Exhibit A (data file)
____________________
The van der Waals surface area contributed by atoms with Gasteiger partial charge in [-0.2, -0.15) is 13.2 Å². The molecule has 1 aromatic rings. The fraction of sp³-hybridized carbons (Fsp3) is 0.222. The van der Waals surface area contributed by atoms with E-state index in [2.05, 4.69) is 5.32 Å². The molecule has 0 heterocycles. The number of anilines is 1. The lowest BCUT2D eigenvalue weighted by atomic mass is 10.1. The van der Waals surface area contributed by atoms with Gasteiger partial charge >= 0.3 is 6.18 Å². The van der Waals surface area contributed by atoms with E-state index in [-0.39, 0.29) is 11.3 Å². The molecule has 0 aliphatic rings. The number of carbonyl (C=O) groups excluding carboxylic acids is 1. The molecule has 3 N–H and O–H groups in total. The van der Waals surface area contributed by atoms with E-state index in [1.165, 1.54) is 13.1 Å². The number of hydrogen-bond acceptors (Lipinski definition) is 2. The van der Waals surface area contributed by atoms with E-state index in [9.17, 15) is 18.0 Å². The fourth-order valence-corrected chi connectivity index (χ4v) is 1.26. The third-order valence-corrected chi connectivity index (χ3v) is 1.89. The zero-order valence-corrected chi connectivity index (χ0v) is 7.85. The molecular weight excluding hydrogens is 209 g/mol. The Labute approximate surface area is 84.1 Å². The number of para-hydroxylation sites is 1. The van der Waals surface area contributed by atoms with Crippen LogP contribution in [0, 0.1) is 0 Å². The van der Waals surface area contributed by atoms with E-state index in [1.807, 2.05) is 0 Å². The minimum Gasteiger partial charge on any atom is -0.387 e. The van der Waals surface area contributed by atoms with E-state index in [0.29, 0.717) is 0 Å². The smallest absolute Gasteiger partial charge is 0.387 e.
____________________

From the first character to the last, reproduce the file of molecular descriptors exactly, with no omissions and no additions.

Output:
The van der Waals surface area contributed by atoms with Gasteiger partial charge in [-0.2, -0.15) is 13.2 Å². The molecule has 1 aromatic rings. The fraction of sp³-hybridized carbons (Fsp3) is 0.222. The van der Waals surface area contributed by atoms with E-state index in [2.05, 4.69) is 5.32 Å². The molecule has 0 heterocycles. The number of anilines is 1. The lowest BCUT2D eigenvalue weighted by atomic mass is 10.1. The van der Waals surface area contributed by atoms with Gasteiger partial charge >= 0.3 is 6.18 Å². The van der Waals surface area contributed by atoms with E-state index in [-0.39, 0.29) is 11.3 Å². The molecule has 0 aliphatic rings. The number of carbonyl (C=O) groups excluding carboxylic acids is 1. The molecule has 3 N–H and O–H groups in total. The van der Waals surface area contributed by atoms with E-state index in [1.165, 1.54) is 13.1 Å². The number of hydrogen-bond acceptors (Lipinski definition) is 2. The van der Waals surface area contributed by atoms with E-state index in [9.17, 15) is 18.0 Å². The fourth-order valence-corrected chi connectivity index (χ4v) is 1.26. The third-order valence-corrected chi connectivity index (χ3v) is 1.89. The zero-order valence-corrected chi connectivity index (χ0v) is 7.85. The molecular weight excluding hydrogens is 209 g/mol. The Labute approximate surface area is 84.1 Å². The number of para-hydroxylation sites is 1. The van der Waals surface area contributed by atoms with Crippen LogP contribution in [0, 0.1) is 0 Å². The van der Waals surface area contributed by atoms with E-state index in [1.807, 2.05) is 0 Å². The minimum Gasteiger partial charge on any atom is -0.387 e. The van der Waals surface area contributed by atoms with E-state index in [0.29, 0.717) is 0 Å². The smallest absolute Gasteiger partial charge is 0.387 e.